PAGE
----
And I love my wife but being around her 24/7 is well not condusive to a happy life, for either of us. We both need our own time.
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Old 12-08-2007, 07:18 AM   #58
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I have lived on $16,000 plus the P&I on my house for years. This past year since my house was paid off, I averaged much less (probably around $12,000) because nothing really broke and I had no big expenses.

Yet I buy everything I want, including art, expensive food, $125 running shoes, $16 socks, nice formal meeting clothes when needed for work, and a membership in the most expensive gym in the area.

What's my secret? Living in a paid off house in a less expensive part of the country is really helpful. Also, my self confidence and feelings of self worth are not tied to my possessions. And finally, I have a lot to do other than shop.

Ha, if you lived in a paid off house in a less expensive part of the country, you would probably spend much less. But living in an apartment in a coastal city makes you happy, and you can afford it, so why not?
I just will not pay 125 for running shoes and I run upwards of 70 miles a week! I go through them so fast. Found a fantastic pair of Mizunos yesterday on sale for 59 dollars reg price was 95, ugly color but hey great price and they fit!
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Old 12-08-2007, 07:27 AM   #59
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Everyone's circumstance is so different. With a mortage, DH, 2 kids, pets (1 dog, 2 cats, a hamster, and lizard - average monthly cost for pets is $175 for food, boarding, purchase, vet, etc) no way can we make it on $30k.

While I can project a budget for when house is paid for, kids leave, pet population is reduced, and income/taxes are reduced, it is somewhat of a frivolous exercise. ER plans anticipate that all current expenses will still be in place. If it ends up we have excess funds later, great - more traveling, but I can't/won't ER anticipating lower spending later because it makes it all too tight.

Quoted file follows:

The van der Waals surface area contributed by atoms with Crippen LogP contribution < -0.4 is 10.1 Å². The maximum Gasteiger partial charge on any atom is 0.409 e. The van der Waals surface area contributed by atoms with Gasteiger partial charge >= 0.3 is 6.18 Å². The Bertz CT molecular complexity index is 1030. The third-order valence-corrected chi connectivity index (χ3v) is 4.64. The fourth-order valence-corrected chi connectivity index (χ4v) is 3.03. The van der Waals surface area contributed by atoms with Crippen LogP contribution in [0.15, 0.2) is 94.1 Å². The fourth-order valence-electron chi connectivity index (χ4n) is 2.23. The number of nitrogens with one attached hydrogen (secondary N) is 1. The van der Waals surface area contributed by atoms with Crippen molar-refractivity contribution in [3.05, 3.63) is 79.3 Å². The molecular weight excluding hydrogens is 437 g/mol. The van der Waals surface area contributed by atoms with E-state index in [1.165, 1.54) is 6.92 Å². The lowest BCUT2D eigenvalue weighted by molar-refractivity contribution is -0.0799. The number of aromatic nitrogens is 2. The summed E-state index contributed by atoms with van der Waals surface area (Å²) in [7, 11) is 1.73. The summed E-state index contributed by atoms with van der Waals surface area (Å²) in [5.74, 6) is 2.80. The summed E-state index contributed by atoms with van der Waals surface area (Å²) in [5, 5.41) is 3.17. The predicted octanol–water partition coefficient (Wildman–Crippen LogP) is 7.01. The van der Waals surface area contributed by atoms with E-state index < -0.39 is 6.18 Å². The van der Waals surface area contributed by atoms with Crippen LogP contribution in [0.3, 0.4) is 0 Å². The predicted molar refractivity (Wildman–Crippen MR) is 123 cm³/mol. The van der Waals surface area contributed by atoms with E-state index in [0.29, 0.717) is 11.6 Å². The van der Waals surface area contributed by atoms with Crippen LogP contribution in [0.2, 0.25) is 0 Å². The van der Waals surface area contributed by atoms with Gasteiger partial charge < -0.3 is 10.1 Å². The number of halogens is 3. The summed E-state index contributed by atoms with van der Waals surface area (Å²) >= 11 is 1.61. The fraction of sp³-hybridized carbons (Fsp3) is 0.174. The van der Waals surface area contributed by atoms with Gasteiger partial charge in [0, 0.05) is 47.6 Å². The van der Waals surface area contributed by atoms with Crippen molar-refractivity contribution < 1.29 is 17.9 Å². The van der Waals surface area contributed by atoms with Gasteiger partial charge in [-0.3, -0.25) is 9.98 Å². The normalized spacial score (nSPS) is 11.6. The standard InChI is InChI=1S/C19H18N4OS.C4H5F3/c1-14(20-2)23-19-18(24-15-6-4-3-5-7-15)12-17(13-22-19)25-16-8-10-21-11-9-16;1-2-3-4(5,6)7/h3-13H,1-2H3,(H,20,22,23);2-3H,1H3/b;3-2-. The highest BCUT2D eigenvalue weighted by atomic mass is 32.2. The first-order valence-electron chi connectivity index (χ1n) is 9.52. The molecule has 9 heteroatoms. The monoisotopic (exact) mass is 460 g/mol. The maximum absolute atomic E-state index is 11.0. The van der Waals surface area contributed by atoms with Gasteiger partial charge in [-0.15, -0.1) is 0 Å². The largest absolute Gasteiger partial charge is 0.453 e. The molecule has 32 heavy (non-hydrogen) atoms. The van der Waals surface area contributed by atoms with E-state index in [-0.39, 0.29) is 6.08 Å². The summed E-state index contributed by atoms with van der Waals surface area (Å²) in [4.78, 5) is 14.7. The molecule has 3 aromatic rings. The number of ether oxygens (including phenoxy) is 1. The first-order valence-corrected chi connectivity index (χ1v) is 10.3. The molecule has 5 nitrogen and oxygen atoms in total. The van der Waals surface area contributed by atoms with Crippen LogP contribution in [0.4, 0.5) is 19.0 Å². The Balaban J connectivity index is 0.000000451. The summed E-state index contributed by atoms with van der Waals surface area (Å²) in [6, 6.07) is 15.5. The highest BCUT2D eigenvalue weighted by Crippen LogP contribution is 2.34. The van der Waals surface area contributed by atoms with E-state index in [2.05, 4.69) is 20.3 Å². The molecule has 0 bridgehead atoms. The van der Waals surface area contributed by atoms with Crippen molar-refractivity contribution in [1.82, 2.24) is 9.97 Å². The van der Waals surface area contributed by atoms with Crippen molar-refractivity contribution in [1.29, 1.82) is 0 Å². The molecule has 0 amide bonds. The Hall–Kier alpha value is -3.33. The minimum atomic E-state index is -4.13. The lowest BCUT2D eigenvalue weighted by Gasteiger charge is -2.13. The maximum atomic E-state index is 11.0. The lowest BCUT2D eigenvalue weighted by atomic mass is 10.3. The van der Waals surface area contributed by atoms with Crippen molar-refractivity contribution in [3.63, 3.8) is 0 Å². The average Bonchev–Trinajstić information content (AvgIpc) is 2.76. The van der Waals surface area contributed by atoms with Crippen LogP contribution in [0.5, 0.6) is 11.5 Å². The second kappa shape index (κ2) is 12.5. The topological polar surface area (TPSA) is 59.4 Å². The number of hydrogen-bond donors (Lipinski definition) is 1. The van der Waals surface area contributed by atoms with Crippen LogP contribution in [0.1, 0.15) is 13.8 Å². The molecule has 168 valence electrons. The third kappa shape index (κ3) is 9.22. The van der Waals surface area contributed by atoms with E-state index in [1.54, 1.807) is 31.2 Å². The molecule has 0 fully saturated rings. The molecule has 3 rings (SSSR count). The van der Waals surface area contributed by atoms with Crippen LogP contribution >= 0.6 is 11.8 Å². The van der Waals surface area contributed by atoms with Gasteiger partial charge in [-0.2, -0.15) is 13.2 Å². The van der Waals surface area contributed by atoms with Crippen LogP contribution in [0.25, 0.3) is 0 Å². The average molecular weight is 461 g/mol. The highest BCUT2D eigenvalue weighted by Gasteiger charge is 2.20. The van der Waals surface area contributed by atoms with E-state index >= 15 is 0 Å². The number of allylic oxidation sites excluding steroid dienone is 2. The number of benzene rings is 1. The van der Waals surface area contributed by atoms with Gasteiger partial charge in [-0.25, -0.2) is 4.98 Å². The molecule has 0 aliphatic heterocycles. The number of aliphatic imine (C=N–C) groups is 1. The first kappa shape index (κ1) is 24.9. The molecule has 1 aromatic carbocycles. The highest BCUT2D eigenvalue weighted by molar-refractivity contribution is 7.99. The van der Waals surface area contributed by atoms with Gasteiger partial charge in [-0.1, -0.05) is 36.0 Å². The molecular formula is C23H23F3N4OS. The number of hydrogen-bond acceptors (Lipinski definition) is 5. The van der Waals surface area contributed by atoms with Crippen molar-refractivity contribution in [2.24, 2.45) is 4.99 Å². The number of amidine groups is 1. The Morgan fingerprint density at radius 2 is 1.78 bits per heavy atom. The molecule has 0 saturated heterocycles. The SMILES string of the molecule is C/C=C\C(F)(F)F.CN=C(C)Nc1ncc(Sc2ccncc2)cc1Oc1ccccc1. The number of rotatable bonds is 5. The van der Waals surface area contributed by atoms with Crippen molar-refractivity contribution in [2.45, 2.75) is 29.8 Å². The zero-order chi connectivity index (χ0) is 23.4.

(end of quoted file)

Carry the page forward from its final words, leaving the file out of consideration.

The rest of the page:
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Old 12-08-2007, 07:34 AM   #60
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Everyone's circumstance is so different. With a mortage, DH, 2 kids, pets (1 dog, 2 cats, a hamster, and lizard - average monthly cost for pets is $175 for food, boarding, purchase, vet, etc) no way can we make it on $30k.

While I can project a budget for when house is paid for, kids leave, pet population is reduced, and income/taxes are reduced, it is somewhat of a frivolous exercise. ER plans anticipate that all current expenses will still be in place. If it ends up we have excess funds later, great - more traveling, but I can't/won't ER anticipating lower spending later because it makes it all too tight.

Moving out of the expensive northeast and paying cash for the new house made it so we could live on much less. we were paying 2200 a month to live in the house . Now taxes are 300 a month thats it no mortgage. No 120 mile round trip auto commute anymore. Save another big amount on gasoline a month.

Those are the big things. So when we plugged in the numbers I took away about 30K from my 90K salary and then figured less tax less SS tax we could do it on about 50% of my last salary. So far it worked out. But last month I was offered another two days of part time work at a 3000K month salary and yes it makes things soooo easy.

So that makes it exactly what I was making back up north with the larger salary. 32K pension and 36 K salary 66K with no mortgage. No real commuting costs and much lower real estate taxes.